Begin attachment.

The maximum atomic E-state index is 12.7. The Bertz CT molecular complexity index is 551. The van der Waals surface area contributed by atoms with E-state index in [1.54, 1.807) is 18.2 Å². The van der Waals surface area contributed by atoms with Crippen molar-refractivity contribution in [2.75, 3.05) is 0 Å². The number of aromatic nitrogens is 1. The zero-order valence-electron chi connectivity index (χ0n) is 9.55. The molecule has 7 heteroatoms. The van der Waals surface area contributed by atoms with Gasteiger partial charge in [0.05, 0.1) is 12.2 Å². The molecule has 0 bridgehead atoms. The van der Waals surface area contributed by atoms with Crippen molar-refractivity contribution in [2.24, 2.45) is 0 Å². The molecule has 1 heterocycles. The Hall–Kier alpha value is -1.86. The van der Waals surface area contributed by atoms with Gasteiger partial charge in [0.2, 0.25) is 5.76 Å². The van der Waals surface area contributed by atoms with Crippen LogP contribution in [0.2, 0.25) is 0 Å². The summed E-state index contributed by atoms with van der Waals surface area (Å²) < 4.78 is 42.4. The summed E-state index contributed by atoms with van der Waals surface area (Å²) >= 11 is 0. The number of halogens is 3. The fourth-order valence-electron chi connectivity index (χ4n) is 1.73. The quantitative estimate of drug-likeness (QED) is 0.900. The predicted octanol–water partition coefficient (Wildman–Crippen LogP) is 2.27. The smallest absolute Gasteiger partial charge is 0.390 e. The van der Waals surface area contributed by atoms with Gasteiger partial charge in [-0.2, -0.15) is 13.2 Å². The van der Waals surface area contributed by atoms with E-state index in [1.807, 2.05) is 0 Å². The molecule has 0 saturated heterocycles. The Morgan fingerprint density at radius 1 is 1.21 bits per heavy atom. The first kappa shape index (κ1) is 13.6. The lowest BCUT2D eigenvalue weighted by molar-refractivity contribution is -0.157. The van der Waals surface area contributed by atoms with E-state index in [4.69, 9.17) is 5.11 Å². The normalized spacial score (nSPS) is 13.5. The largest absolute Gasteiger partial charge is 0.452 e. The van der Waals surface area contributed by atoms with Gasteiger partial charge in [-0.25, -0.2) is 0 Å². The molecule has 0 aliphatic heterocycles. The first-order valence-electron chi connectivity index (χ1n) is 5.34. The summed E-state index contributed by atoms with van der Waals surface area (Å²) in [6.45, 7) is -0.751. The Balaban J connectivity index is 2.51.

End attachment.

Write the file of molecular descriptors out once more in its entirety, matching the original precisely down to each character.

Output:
The maximum atomic E-state index is 12.7. The Bertz CT molecular complexity index is 551. The van der Waals surface area contributed by atoms with E-state index in [1.54, 1.807) is 18.2 Å². The van der Waals surface area contributed by atoms with Crippen molar-refractivity contribution in [2.75, 3.05) is 0 Å². The number of aromatic nitrogens is 1. The zero-order valence-electron chi connectivity index (χ0n) is 9.55. The molecule has 7 heteroatoms. The van der Waals surface area contributed by atoms with Gasteiger partial charge in [0.05, 0.1) is 12.2 Å². The molecule has 0 bridgehead atoms. The van der Waals surface area contributed by atoms with Crippen molar-refractivity contribution in [2.24, 2.45) is 0 Å². The molecule has 1 heterocycles. The Hall–Kier alpha value is -1.86. The van der Waals surface area contributed by atoms with Gasteiger partial charge in [0.2, 0.25) is 5.76 Å². The van der Waals surface area contributed by atoms with Crippen LogP contribution in [0.2, 0.25) is 0 Å². The summed E-state index contributed by atoms with van der Waals surface area (Å²) < 4.78 is 42.4. The summed E-state index contributed by atoms with van der Waals surface area (Å²) >= 11 is 0. The number of halogens is 3. The fourth-order valence-electron chi connectivity index (χ4n) is 1.73. The quantitative estimate of drug-likeness (QED) is 0.900. The predicted octanol–water partition coefficient (Wildman–Crippen LogP) is 2.27. The smallest absolute Gasteiger partial charge is 0.390 e. The van der Waals surface area contributed by atoms with Gasteiger partial charge in [-0.2, -0.15) is 13.2 Å². The van der Waals surface area contributed by atoms with E-state index in [1.807, 2.05) is 0 Å². The molecule has 0 saturated heterocycles. The Morgan fingerprint density at radius 1 is 1.21 bits per heavy atom. The first kappa shape index (κ1) is 13.6. The lowest BCUT2D eigenvalue weighted by molar-refractivity contribution is -0.157. The van der Waals surface area contributed by atoms with E-state index in [4.69, 9.17) is 5.11 Å². The normalized spacial score (nSPS) is 13.5. The largest absolute Gasteiger partial charge is 0.452 e. The van der Waals surface area contributed by atoms with Gasteiger partial charge in [-0.25, -0.2) is 0 Å². The molecule has 0 aliphatic heterocycles. The first-order valence-electron chi connectivity index (χ1n) is 5.34. The summed E-state index contributed by atoms with van der Waals surface area (Å²) in [6.45, 7) is -0.751. The Balaban J connectivity index is 2.51.